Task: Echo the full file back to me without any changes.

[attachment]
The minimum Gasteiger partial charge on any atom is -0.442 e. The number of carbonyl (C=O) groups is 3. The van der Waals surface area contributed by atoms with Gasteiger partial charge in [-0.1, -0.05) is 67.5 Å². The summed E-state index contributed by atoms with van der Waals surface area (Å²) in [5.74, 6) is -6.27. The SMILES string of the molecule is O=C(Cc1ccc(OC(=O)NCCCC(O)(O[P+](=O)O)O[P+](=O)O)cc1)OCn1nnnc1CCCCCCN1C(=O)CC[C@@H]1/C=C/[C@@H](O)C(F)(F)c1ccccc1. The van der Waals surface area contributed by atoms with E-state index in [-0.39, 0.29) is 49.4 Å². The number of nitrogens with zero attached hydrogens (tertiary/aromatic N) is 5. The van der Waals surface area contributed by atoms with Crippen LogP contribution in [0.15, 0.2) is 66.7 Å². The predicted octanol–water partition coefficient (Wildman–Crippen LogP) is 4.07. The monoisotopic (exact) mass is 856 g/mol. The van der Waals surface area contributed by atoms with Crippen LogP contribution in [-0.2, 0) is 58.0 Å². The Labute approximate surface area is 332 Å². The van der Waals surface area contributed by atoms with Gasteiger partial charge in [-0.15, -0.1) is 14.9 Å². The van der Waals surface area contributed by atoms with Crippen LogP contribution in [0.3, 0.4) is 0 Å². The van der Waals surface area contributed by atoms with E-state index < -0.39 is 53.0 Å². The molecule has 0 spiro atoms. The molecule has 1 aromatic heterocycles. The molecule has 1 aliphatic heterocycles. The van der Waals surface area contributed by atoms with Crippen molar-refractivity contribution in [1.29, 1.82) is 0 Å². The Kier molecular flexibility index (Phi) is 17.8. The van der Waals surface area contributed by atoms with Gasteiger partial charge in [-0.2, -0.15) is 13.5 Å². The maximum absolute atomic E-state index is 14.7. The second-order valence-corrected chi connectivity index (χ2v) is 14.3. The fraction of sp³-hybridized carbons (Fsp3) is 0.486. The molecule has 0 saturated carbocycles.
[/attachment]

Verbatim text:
The minimum Gasteiger partial charge on any atom is -0.442 e. The number of carbonyl (C=O) groups is 3. The van der Waals surface area contributed by atoms with Gasteiger partial charge in [-0.1, -0.05) is 67.5 Å². The summed E-state index contributed by atoms with van der Waals surface area (Å²) in [5.74, 6) is -6.27. The SMILES string of the molecule is O=C(Cc1ccc(OC(=O)NCCCC(O)(O[P+](=O)O)O[P+](=O)O)cc1)OCn1nnnc1CCCCCCN1C(=O)CC[C@@H]1/C=C/[C@@H](O)C(F)(F)c1ccccc1. The van der Waals surface area contributed by atoms with E-state index in [-0.39, 0.29) is 49.4 Å². The number of nitrogens with zero attached hydrogens (tertiary/aromatic N) is 5. The van der Waals surface area contributed by atoms with Crippen LogP contribution in [0.15, 0.2) is 66.7 Å². The predicted octanol–water partition coefficient (Wildman–Crippen LogP) is 4.07. The monoisotopic (exact) mass is 856 g/mol. The van der Waals surface area contributed by atoms with Crippen LogP contribution in [-0.2, 0) is 58.0 Å². The Labute approximate surface area is 332 Å². The van der Waals surface area contributed by atoms with Gasteiger partial charge in [-0.15, -0.1) is 14.9 Å². The van der Waals surface area contributed by atoms with Crippen LogP contribution in [0.3, 0.4) is 0 Å². The van der Waals surface area contributed by atoms with E-state index < -0.39 is 53.0 Å². The molecule has 0 spiro atoms. The molecule has 1 aromatic heterocycles. The molecule has 1 aliphatic heterocycles. The van der Waals surface area contributed by atoms with Crippen molar-refractivity contribution in [1.29, 1.82) is 0 Å². The Kier molecular flexibility index (Phi) is 17.8. The van der Waals surface area contributed by atoms with Gasteiger partial charge in [-0.2, -0.15) is 13.5 Å². The maximum absolute atomic E-state index is 14.7. The second-order valence-corrected chi connectivity index (χ2v) is 14.3. The fraction of sp³-hybridized carbons (Fsp3) is 0.486. The molecule has 0 saturated carbocycles.